In 1845 Morse hired Andrew Jackson's former postmaster general, Amos Kendall, as his agent in locating potential buyers of the telegraph. Kendall realized the value of the device, and had little trouble convincing others of its potential for profit. By the spring he had attracted a small group of investors. They subscribed $15,000 and formed the Magnetic Telegraph Company. Many new telegraph companies were formed as Morse sold licenses wherever he could.

The first commercial telegraph line was completed between Washington, D.C., and New York City in the spring of 1846 by the Magnetic Telegraph Company. Shortly thereafter, F. O. J. Smith, one of the patent owners, built a line between New York City and Boston. Most of these early companies were licensed by owners of Samuel Morse patents. The Morse messages were sent and received in a code of dots and dashes.

At this time other telegraph systems based on rival technologies were being built. Some companies used the printing telegraph, a device invented by a Vermonter, Royal E. House, whose messages were printed on paper or tape in Roman letters. In 1848 a Scotch scientist, Alexander Bain, received his patents on a telegraph. These were but two of many competing and incompatible technologies that had developed. The result was confusion, inefficiency, and a rash of suits and counter suits.

By 1851 there were over fifty separate telegraph companies operating in the United States. This corporate cornucopia developed because the owners of the telegraph patents had been unsuccessful in convincing the United States and other governments of the invention's potential usefulness. In the private sector, the owners had difficulty convincing capitalists of the commercial value of the invention. This led to the owners' willingness to sell licenses to many purchasers who organized separate companies and then built independent telegraph lines in various sections of the country.

Hiram Sibley moved to Rochester, New York, in 1838 to pursue banking and real estate. Later he was elected sheriff of Monroe County. In Rochester he was introduced to Judge Samuel L. Selden who held the House Telegraph patent rights. In 1849 Selden and Sibley organized the New York State Printing Telegraph Company, but they found it hard to compete with the existing New York, Albany, and Buffalo Telegraph Company.

After this experience Selden suggested that instead of creating a new line, the two should try to acquire all the companies west of Buffalo and unite them into a single unified system. Selden secured an agency for the extension throughout the United States of the House system. In an effort to expand this line west, Judge Selden called on friends and the people in Rochester. This led, in April 1851, to the organization of a company and the filing in Albany of the Articles of Association for the "New York and Mississippi Valley Printing Telegraph Company" (NYMVPTC), a company which later evolved into the Western Union Telegraph Company.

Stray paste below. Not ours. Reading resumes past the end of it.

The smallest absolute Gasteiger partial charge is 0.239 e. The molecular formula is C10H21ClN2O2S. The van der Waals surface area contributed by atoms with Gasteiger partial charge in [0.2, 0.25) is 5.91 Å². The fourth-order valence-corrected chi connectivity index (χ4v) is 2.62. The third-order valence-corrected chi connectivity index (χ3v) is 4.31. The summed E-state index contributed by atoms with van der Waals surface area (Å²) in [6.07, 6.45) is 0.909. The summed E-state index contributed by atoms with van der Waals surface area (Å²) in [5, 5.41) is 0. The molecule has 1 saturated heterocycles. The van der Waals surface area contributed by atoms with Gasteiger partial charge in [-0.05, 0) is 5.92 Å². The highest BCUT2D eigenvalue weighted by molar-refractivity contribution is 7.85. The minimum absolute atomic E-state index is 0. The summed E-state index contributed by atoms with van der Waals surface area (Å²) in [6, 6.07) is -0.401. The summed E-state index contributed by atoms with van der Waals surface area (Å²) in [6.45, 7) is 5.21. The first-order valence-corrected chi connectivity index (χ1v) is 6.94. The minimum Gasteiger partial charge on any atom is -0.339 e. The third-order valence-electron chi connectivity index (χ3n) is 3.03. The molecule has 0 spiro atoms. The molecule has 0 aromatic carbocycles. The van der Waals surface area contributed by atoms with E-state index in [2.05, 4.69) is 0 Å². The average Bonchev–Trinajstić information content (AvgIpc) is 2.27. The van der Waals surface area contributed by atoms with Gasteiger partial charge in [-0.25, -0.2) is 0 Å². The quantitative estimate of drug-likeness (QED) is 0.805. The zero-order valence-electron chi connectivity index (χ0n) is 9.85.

In 1854 there were two rival systems of the NYMVPTC in the West. These two systems consisted of thirteen separate companies. All the companies were using Morse patents in the five states north of the Ohio River. This created a struggle between three separate entities, leading to an unreliable and inefficient telegraph service. The owners of these rival companies eventually decided to invest their money elsewhere and arrangements were made for the NYMVPTC to purchase their interests.

Hiram Sibley recapitalized the company in 1854 under the same name and began a program of construction and acquisition. The most important takeover was carried out by Sibley when he negotiated the purchase of the Morse patent rights for the Midwest for $50,000 from Jeptha H. Wade and John J. Speed, without the knowledge of Ezra Cornell, their partner in the Erie and Michigan Telegraph Company (EMTC). With this acquisition Sibley proceeded to switch to the superior Morse system. He also hired Wade, a very capable manager, who became his protege and later his successor. After a bitter struggle Morse and Wade obtained the EMTC from Cornell in 1855, thus assuring dominance by the NYMVPTC in the Midwest. In 1856 the company name was changed to the "Western Union Telegraph Company," indicating the union of the Western lines into one compact system. In December, 1857, the Company paid stockholders their first dividend.

Between 1857 and 1861 similar consolidations of telegraph companies took place in other areas of the country so that most of the telegraph interests of the United States had merged into six systems. These were the American Telegraph Company (covering the Atlantic and some Gulf states), The Western Union Telegraph Company (covering states North of the Ohio River and parts of Iowa, Kansas, Missouri, and Minnesota), the New York Albany and Buffalo Electro-Magnetic Telegraph Company (covering New York State), the Atlantic and Ohio Telegraph Company (covering Pennsylvania), the Illinois & Mississippi Telegraph Company (covering sections of Missouri, Iowa, and Illinois), and the New Orleans & Ohio Telegraph Company (covering the southern Mississippi Valley and the Southwest). All these companies worked together in a mutually friendly alliance, and other small companies cooperated with the six systems, particularly some on the West Coast.